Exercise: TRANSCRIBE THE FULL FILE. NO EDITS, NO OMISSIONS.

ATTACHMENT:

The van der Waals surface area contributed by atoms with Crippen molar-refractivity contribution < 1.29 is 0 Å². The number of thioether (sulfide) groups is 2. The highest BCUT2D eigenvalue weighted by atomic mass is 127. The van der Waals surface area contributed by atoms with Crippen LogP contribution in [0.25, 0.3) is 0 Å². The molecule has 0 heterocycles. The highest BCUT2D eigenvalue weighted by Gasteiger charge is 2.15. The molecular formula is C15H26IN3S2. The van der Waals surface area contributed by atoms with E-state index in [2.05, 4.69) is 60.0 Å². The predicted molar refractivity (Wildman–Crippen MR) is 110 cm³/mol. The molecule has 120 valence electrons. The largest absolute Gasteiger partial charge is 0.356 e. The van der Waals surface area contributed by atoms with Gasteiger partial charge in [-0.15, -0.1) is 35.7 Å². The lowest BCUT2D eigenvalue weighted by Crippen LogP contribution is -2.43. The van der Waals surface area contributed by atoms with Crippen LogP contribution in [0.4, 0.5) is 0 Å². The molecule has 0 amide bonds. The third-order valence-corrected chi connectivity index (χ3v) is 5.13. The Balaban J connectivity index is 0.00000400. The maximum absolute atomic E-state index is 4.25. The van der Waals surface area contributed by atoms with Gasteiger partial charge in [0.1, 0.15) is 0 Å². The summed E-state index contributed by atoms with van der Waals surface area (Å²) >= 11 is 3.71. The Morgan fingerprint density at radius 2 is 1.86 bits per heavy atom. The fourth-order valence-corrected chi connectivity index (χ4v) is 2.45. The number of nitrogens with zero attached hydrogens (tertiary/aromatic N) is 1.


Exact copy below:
The van der Waals surface area contributed by atoms with Crippen molar-refractivity contribution < 1.29 is 0 Å². The number of thioether (sulfide) groups is 2. The highest BCUT2D eigenvalue weighted by atomic mass is 127. The van der Waals surface area contributed by atoms with Crippen LogP contribution in [0.25, 0.3) is 0 Å². The molecule has 0 heterocycles. The highest BCUT2D eigenvalue weighted by Gasteiger charge is 2.15. The molecular formula is C15H26IN3S2. The van der Waals surface area contributed by atoms with E-state index in [2.05, 4.69) is 60.0 Å². The predicted molar refractivity (Wildman–Crippen MR) is 110 cm³/mol. The molecule has 120 valence electrons. The largest absolute Gasteiger partial charge is 0.356 e. The van der Waals surface area contributed by atoms with Gasteiger partial charge in [-0.15, -0.1) is 35.7 Å². The lowest BCUT2D eigenvalue weighted by Crippen LogP contribution is -2.43. The van der Waals surface area contributed by atoms with Crippen LogP contribution in [0.4, 0.5) is 0 Å². The molecule has 0 amide bonds. The third-order valence-corrected chi connectivity index (χ3v) is 5.13. The Balaban J connectivity index is 0.00000400. The maximum absolute atomic E-state index is 4.25. The van der Waals surface area contributed by atoms with Gasteiger partial charge in [0.1, 0.15) is 0 Å². The summed E-state index contributed by atoms with van der Waals surface area (Å²) >= 11 is 3.71. The Morgan fingerprint density at radius 2 is 1.86 bits per heavy atom. The fourth-order valence-corrected chi connectivity index (χ4v) is 2.45. The number of nitrogens with zero attached hydrogens (tertiary/aromatic N) is 1.